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Borough president hosts celebration honoring 1961 Queens Freedom Riders

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A short film showed the history of the Freedom Riders and how many from different race became allies in the fight for equality. (Photo by Adrian Childress)

Queens Borough President Donovan Richards on Tuesday, July 19, celebrated the work and accomplishments of Queens residents who took part in the 1961 Freedom Rides at Queens Borough Hall. The event was meant to celebrate the critical role these leaders as well as other institutions played in the fight for equality during the Civil Rights movement.

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Queens Borough President Donovan Richards with Freedom Rider Lew Zuchman (Photo by Adrian Childress)

Among the Freedom Riders honored at the event were Lew Zuchman, Bob Heller, Luvaghn Brown and Paul Breines. Additionally, Rabbi Moshe Shur was recognized for devoting several years to activism across the southern United States during the civil rights movement.

“We are here because 61 years ago, 436 brave souls left their schools, houses of worship, homes, friends and families and decided they would risk their lives to change ours,” Richards said. “The Deep South is often thought of as the epicenter of our nation’s long, arduous and ongoing civil rights movement. But Queens, like so many other movements, has contributed greatly to the push for racial and social justice, as our local Freedom Riders displayed so courageously more than 60 years ago. The debt our nation owes the Freedom Riders and all those on the frontlines of the fight for equal rights can never be fully repaid.”

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Richards with Rabbi Moshe Shur (c.) and Assemblyman David Weprin (r.) (Photo by Adrian Childress)

The Freedom Riders were people from all kinds of racial backgrounds who rode to the southern United States to protest segregationist local public transit laws. These laws violated the 1960 Supreme Court ruling that declared racial discrimination on buses to be illegal. As they journeyed south the Freedom Riders were often subject to mass arrests and beatings from local police forces and white supremacist mobs.

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Photo by Adrian Childress

A short video showcasing the history of the Freedom Riders was played at the event. Other features of the celebration included an art installation by artist Charlotta Janssen with pieces inspired by the Freedom Riders and a performance by Laurelton-based dance group ESOTA.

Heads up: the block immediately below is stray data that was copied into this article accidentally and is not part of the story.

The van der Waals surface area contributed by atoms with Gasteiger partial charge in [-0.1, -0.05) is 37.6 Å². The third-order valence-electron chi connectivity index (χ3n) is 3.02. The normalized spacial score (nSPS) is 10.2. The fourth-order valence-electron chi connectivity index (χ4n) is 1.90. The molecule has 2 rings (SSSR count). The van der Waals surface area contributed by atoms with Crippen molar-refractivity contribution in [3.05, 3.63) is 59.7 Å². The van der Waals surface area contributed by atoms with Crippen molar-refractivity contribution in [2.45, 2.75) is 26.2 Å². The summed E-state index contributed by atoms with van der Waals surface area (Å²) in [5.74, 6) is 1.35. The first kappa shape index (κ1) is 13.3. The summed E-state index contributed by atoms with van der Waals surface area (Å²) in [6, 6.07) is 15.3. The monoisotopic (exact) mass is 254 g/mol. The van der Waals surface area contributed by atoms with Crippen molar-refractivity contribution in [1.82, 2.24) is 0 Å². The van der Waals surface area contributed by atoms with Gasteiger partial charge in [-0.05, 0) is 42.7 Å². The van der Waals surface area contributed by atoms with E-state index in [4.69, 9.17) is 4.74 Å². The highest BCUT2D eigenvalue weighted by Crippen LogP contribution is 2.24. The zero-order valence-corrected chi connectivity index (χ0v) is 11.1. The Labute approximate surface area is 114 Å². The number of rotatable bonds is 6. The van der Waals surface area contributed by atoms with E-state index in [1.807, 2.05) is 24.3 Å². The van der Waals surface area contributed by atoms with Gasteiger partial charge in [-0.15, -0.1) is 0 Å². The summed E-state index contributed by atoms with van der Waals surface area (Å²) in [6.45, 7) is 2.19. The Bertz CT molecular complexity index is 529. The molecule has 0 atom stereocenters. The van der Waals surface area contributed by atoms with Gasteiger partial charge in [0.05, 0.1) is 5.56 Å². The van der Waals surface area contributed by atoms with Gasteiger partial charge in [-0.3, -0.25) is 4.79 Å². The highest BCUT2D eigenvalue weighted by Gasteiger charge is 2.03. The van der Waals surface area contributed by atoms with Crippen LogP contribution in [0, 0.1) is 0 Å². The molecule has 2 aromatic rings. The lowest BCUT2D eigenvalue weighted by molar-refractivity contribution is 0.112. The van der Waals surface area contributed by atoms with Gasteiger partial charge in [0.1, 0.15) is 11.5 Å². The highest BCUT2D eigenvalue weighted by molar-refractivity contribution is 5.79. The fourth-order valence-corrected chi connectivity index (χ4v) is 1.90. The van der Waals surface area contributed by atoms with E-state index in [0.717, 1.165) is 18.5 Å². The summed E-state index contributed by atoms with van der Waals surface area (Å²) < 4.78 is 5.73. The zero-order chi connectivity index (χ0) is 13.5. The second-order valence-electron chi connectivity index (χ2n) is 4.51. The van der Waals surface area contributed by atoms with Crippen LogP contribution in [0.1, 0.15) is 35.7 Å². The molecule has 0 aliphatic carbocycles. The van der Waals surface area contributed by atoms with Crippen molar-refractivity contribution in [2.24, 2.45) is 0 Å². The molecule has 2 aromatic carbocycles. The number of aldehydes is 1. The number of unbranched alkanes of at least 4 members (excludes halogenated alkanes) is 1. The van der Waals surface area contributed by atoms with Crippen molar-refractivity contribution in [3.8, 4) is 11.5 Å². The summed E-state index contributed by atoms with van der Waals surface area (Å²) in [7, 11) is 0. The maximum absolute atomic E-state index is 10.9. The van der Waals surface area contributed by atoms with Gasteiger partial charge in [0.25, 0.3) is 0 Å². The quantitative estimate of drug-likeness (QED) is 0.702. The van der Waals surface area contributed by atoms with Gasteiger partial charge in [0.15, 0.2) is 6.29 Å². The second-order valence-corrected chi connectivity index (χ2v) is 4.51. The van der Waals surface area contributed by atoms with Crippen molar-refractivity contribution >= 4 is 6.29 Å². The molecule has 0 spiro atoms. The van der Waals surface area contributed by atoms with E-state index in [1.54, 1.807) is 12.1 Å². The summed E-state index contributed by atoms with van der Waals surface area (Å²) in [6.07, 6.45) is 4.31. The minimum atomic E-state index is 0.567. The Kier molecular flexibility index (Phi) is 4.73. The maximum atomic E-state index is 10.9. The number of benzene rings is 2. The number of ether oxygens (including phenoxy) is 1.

“Each of [the honorees] are truly a part of history,” New York City Councilwoman Selvina Brooks-Powers said. “It’s especially important in our current moments to take a page from our history books. Let us channel that vision and keep that fight alive. This is an ever going fight we must continue to be vigilant on.”

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Manhattan Deputy Borough President Keisha Sutton-James (Photo courtesy of Adrian Childress)

This event was very personal for Manhattan Deputy Borough President Keisha Sutton-James. Her grandfather was one of the Freedom Riders. She received a proclamation honoring her grandfather’s work at the event.

“As a child I remember my grandfather going to the anniversaries,” Sutton-James said. “He was unusual in that he was 40 years old when he became a Freedom Rider. He was so terrified that when he stood to get off the bus, his legs wouldn’t support him because they were shaking so much. But the experience and his retelling of these stories to me have never left and the other thing I learned from it was that he was not fearless.”

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SCAN Harbor Performing Arts (Photo by Adrian Childress)

Several organizations and state leaders came together to cosponsor this celebration. The organizations include SCAN-Harbor, NAACP Jamaica Branch, Queens College, the Queens Jewish Community Council and the Brandeis Association.

Among the state leaders who also sponsored this event are state Senators Leroy Comrie and James Sanders Jr., Assembly members Alicia Hyndman, Khaleel Anderson, Andrew Hevesi, Daniel Rosenthal and David Weprin, City Council Speaker Adrienne Adams and Councilwomen Lynn Schulman and Nantasha Williams.

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